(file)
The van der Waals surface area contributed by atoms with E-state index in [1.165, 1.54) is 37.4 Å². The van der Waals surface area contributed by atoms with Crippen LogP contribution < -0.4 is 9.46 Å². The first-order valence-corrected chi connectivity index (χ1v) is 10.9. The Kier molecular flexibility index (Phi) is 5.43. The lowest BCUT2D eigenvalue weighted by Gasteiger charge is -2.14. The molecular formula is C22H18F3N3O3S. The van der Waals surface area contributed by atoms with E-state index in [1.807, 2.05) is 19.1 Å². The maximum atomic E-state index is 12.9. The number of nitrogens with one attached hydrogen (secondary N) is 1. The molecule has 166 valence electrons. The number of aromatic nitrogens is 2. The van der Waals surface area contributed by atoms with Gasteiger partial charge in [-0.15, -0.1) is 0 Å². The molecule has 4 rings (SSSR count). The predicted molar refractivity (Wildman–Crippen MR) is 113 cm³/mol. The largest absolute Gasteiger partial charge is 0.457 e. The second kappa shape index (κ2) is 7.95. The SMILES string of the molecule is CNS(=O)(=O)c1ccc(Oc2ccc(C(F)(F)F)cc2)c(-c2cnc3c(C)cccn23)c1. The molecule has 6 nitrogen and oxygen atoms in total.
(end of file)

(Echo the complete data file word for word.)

The van der Waals surface area contributed by atoms with E-state index in [1.165, 1.54) is 37.4 Å². The van der Waals surface area contributed by atoms with Crippen LogP contribution < -0.4 is 9.46 Å². The first-order valence-corrected chi connectivity index (χ1v) is 10.9. The Kier molecular flexibility index (Phi) is 5.43. The lowest BCUT2D eigenvalue weighted by Gasteiger charge is -2.14. The molecular formula is C22H18F3N3O3S. The van der Waals surface area contributed by atoms with E-state index in [1.807, 2.05) is 19.1 Å². The maximum atomic E-state index is 12.9. The number of nitrogens with one attached hydrogen (secondary N) is 1. The molecule has 166 valence electrons. The number of aromatic nitrogens is 2. The van der Waals surface area contributed by atoms with Gasteiger partial charge in [-0.15, -0.1) is 0 Å². The molecule has 4 rings (SSSR count). The predicted molar refractivity (Wildman–Crippen MR) is 113 cm³/mol. The largest absolute Gasteiger partial charge is 0.457 e. The second kappa shape index (κ2) is 7.95. The SMILES string of the molecule is CNS(=O)(=O)c1ccc(Oc2ccc(C(F)(F)F)cc2)c(-c2cnc3c(C)cccn23)c1. The molecule has 6 nitrogen and oxygen atoms in total.